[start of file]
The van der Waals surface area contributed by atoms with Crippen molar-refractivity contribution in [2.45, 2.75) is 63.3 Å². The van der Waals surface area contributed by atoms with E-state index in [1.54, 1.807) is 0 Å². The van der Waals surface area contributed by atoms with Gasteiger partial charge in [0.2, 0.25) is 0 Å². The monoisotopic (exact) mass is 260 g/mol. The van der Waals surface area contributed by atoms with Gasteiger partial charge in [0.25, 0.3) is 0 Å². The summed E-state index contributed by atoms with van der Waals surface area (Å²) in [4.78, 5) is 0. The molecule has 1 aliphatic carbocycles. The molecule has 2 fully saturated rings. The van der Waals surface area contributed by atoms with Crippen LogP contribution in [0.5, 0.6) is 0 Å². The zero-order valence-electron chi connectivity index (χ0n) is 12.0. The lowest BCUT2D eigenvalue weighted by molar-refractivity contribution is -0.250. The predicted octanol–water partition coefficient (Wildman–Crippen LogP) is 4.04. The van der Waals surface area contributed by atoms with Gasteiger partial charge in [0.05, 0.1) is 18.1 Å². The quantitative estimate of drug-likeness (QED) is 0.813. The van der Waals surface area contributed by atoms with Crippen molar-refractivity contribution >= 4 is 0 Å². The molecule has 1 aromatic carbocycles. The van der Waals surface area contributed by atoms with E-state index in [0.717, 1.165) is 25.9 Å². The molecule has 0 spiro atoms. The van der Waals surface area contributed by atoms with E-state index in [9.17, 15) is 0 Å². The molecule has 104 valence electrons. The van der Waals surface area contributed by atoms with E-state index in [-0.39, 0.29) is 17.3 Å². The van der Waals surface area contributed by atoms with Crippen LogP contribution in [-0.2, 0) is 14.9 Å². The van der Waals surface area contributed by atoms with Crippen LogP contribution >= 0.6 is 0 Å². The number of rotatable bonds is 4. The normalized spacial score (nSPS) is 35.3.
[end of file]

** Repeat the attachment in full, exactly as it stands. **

The van der Waals surface area contributed by atoms with Crippen molar-refractivity contribution in [2.45, 2.75) is 63.3 Å². The van der Waals surface area contributed by atoms with E-state index in [1.54, 1.807) is 0 Å². The van der Waals surface area contributed by atoms with Gasteiger partial charge in [0.2, 0.25) is 0 Å². The monoisotopic (exact) mass is 260 g/mol. The van der Waals surface area contributed by atoms with Gasteiger partial charge in [0.25, 0.3) is 0 Å². The summed E-state index contributed by atoms with van der Waals surface area (Å²) in [4.78, 5) is 0. The molecule has 1 aliphatic carbocycles. The molecule has 2 fully saturated rings. The van der Waals surface area contributed by atoms with Crippen LogP contribution in [0.5, 0.6) is 0 Å². The zero-order valence-electron chi connectivity index (χ0n) is 12.0. The lowest BCUT2D eigenvalue weighted by molar-refractivity contribution is -0.250. The predicted octanol–water partition coefficient (Wildman–Crippen LogP) is 4.04. The van der Waals surface area contributed by atoms with Gasteiger partial charge in [0.05, 0.1) is 18.1 Å². The quantitative estimate of drug-likeness (QED) is 0.813. The van der Waals surface area contributed by atoms with Crippen molar-refractivity contribution >= 4 is 0 Å². The molecule has 1 aromatic carbocycles. The van der Waals surface area contributed by atoms with E-state index in [0.717, 1.165) is 25.9 Å². The molecule has 0 spiro atoms. The van der Waals surface area contributed by atoms with E-state index in [9.17, 15) is 0 Å². The molecule has 104 valence electrons. The van der Waals surface area contributed by atoms with E-state index in [-0.39, 0.29) is 17.3 Å². The van der Waals surface area contributed by atoms with Crippen LogP contribution in [-0.2, 0) is 14.9 Å². The van der Waals surface area contributed by atoms with Crippen LogP contribution >= 0.6 is 0 Å². The number of rotatable bonds is 4. The normalized spacial score (nSPS) is 35.3.